Canon Garth Minott tapped as new Bishop of Kingston
Jonielle Daley, Staff Reporter
The Reverend Canon Garth Minott has been tapped to become the leader of the most powerful region of the Anglican Church in Jamaica at an epochal juncture amid a global pandemic and declining membership.
He is reportedly the only nominee under consideration.
On the eve of today's formal vote for the new Suffragan Bishop of Kingston, Christians were urged to be fervent champions of social justice and to widen their advocacy beyond the boundaries of religion.
The call to action came on Tuesday from the Most Rev Dr Howard Gregory, Archbishop of the West Indies and Bishop of Jamaica & The Cayman Islands, in his sermon at the 150th opening of the Annual Synod.
Gregory said that churches should deepen their role in challenging institutions of oppression.
“We must break our silence and begin to engage the broader issues which are contributing to injustices, inequality, and the dehumanising of human life,” he said.
In Photo: The Most Rev Dr Howard Gregory
Gregory said that churches should assist in the dissemination of information to dispel conspiracy theories that have helped to fan the flames of vaccine hesitancy despite rising coronavirus transmission that has infected 41,400 and killed 631 people locally.
Among his COVID-19-related concerns, Gregory noted that the pandemic has helped to unveil and widen the inequalities in Jamaican society.
Vulnerable and disadvantaged citizens were significantly affected, he said, “while those who are better positioned in our society are rushing to get the vaccines”.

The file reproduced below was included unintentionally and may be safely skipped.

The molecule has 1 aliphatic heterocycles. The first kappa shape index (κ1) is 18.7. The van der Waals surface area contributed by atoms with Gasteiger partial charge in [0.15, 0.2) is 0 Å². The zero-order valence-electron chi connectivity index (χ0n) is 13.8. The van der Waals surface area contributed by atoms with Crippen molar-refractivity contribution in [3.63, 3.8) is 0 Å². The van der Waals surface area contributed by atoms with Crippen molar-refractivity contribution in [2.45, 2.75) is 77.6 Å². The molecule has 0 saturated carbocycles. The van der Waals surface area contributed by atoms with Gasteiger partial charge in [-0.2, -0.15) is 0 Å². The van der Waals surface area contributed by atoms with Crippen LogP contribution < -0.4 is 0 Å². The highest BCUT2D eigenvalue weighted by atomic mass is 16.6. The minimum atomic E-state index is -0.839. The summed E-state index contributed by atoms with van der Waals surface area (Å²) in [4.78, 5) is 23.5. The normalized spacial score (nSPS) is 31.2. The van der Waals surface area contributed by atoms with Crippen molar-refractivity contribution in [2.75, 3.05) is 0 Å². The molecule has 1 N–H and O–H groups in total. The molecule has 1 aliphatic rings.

Gregory observed that many communities had been impacted by diminished fellowship or social gatherings because of restrictions imposed to curb the spread of the virus.
But, even amid that distress, he said congregations should unite to combat individualism and indiscipline, which he labelled as the root causes of the current turmoil.
“This community of faith, the Church, must spread positive messages, whether we are meeting as a physical community or a virtual one,” he said, charging them “to be heralds and exemplars of community and solidarity".
Aside from grappling with the effects of the pandemic, Gregory expressed concern about the increase in murders, including violence against women, such as the recent killings of 20-year-old Khanice Jackson and 78-year-old Natesha Waite.
The business sessions of the Synod, the highest decision-making body in the Anglican Church, will be conducted online between April 7 and 9.
Suffragan Bishop of Kingston, the Rt Rev Robert Thompson, retired on September 1, 2020.
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